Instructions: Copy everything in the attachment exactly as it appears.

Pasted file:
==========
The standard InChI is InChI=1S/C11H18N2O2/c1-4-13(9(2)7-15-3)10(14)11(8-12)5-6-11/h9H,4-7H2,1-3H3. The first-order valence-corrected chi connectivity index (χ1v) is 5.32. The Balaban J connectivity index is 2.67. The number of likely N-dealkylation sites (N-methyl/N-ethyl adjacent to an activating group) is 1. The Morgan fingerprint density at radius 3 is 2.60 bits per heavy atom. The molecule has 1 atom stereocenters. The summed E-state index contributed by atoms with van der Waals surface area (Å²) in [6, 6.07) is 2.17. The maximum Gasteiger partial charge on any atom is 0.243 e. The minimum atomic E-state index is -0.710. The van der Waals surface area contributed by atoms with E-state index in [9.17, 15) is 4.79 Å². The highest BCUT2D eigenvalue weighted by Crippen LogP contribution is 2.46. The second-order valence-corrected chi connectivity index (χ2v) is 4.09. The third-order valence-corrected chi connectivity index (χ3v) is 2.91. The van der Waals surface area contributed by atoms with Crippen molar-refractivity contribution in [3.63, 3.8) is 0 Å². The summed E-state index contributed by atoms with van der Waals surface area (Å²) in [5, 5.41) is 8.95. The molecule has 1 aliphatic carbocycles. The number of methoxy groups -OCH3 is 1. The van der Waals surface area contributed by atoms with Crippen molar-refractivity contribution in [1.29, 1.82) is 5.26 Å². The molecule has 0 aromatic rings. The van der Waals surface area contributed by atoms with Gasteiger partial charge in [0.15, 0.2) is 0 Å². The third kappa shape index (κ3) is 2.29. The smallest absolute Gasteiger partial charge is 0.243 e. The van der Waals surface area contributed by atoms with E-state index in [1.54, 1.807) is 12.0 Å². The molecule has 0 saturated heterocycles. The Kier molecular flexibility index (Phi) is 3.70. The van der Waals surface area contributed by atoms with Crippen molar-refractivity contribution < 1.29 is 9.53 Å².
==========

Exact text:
The standard InChI is InChI=1S/C11H18N2O2/c1-4-13(9(2)7-15-3)10(14)11(8-12)5-6-11/h9H,4-7H2,1-3H3. The first-order valence-corrected chi connectivity index (χ1v) is 5.32. The Balaban J connectivity index is 2.67. The number of likely N-dealkylation sites (N-methyl/N-ethyl adjacent to an activating group) is 1. The Morgan fingerprint density at radius 3 is 2.60 bits per heavy atom. The molecule has 1 atom stereocenters. The summed E-state index contributed by atoms with van der Waals surface area (Å²) in [6, 6.07) is 2.17. The maximum Gasteiger partial charge on any atom is 0.243 e. The minimum atomic E-state index is -0.710. The van der Waals surface area contributed by atoms with E-state index in [9.17, 15) is 4.79 Å². The highest BCUT2D eigenvalue weighted by Crippen LogP contribution is 2.46. The second-order valence-corrected chi connectivity index (χ2v) is 4.09. The third-order valence-corrected chi connectivity index (χ3v) is 2.91. The van der Waals surface area contributed by atoms with Crippen molar-refractivity contribution in [3.63, 3.8) is 0 Å². The summed E-state index contributed by atoms with van der Waals surface area (Å²) in [5, 5.41) is 8.95. The molecule has 1 aliphatic carbocycles. The number of methoxy groups -OCH3 is 1. The van der Waals surface area contributed by atoms with Crippen molar-refractivity contribution in [1.29, 1.82) is 5.26 Å². The molecule has 0 aromatic rings. The van der Waals surface area contributed by atoms with Gasteiger partial charge in [0.15, 0.2) is 0 Å². The third kappa shape index (κ3) is 2.29. The smallest absolute Gasteiger partial charge is 0.243 e. The van der Waals surface area contributed by atoms with E-state index in [1.54, 1.807) is 12.0 Å². The molecule has 0 saturated heterocycles. The Kier molecular flexibility index (Phi) is 3.70. The van der Waals surface area contributed by atoms with Crippen molar-refractivity contribution < 1.29 is 9.53 Å².